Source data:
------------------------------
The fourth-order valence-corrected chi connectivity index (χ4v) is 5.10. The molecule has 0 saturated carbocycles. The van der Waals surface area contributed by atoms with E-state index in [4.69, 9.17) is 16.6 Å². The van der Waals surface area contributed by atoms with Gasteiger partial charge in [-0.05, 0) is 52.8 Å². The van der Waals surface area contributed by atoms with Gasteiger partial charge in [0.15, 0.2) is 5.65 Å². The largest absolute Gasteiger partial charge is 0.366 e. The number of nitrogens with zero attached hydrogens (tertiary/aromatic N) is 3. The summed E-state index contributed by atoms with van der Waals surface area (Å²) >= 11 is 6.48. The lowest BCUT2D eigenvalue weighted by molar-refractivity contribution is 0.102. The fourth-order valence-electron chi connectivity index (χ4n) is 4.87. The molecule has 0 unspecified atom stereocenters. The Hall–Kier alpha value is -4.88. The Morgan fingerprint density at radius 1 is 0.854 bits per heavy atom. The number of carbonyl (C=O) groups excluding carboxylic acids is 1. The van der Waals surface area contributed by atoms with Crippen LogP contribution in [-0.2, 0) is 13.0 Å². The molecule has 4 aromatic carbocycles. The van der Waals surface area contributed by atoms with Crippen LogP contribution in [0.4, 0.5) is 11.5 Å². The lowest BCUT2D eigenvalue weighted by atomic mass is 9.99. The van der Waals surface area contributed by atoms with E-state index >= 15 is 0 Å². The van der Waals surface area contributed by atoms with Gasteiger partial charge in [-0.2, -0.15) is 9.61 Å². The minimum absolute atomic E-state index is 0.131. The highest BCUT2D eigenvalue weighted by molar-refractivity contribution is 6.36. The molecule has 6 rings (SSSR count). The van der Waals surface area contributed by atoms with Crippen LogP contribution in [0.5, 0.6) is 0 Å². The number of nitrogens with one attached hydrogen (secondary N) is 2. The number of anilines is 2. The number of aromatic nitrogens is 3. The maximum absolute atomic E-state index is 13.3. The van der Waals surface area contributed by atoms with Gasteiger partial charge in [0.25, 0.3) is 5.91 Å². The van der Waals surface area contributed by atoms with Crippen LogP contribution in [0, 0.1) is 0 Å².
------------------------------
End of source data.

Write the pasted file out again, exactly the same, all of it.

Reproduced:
The fourth-order valence-corrected chi connectivity index (χ4v) is 5.10. The molecule has 0 saturated carbocycles. The van der Waals surface area contributed by atoms with E-state index in [4.69, 9.17) is 16.6 Å². The van der Waals surface area contributed by atoms with Gasteiger partial charge in [-0.05, 0) is 52.8 Å². The van der Waals surface area contributed by atoms with Gasteiger partial charge in [0.15, 0.2) is 5.65 Å². The largest absolute Gasteiger partial charge is 0.366 e. The number of nitrogens with zero attached hydrogens (tertiary/aromatic N) is 3. The summed E-state index contributed by atoms with van der Waals surface area (Å²) >= 11 is 6.48. The lowest BCUT2D eigenvalue weighted by molar-refractivity contribution is 0.102. The fourth-order valence-electron chi connectivity index (χ4n) is 4.87. The molecule has 0 unspecified atom stereocenters. The Hall–Kier alpha value is -4.88. The Morgan fingerprint density at radius 1 is 0.854 bits per heavy atom. The number of carbonyl (C=O) groups excluding carboxylic acids is 1. The van der Waals surface area contributed by atoms with Crippen LogP contribution in [-0.2, 0) is 13.0 Å². The molecule has 4 aromatic carbocycles. The van der Waals surface area contributed by atoms with Crippen LogP contribution in [0.4, 0.5) is 11.5 Å². The lowest BCUT2D eigenvalue weighted by atomic mass is 9.99. The van der Waals surface area contributed by atoms with E-state index >= 15 is 0 Å². The van der Waals surface area contributed by atoms with Gasteiger partial charge in [-0.2, -0.15) is 9.61 Å². The minimum absolute atomic E-state index is 0.131. The highest BCUT2D eigenvalue weighted by molar-refractivity contribution is 6.36. The molecule has 6 rings (SSSR count). The van der Waals surface area contributed by atoms with Crippen LogP contribution in [0.5, 0.6) is 0 Å². The number of nitrogens with one attached hydrogen (secondary N) is 2. The number of anilines is 2. The number of aromatic nitrogens is 3. The maximum absolute atomic E-state index is 13.3. The van der Waals surface area contributed by atoms with Gasteiger partial charge in [0.25, 0.3) is 5.91 Å². The van der Waals surface area contributed by atoms with Crippen LogP contribution in [0, 0.1) is 0 Å².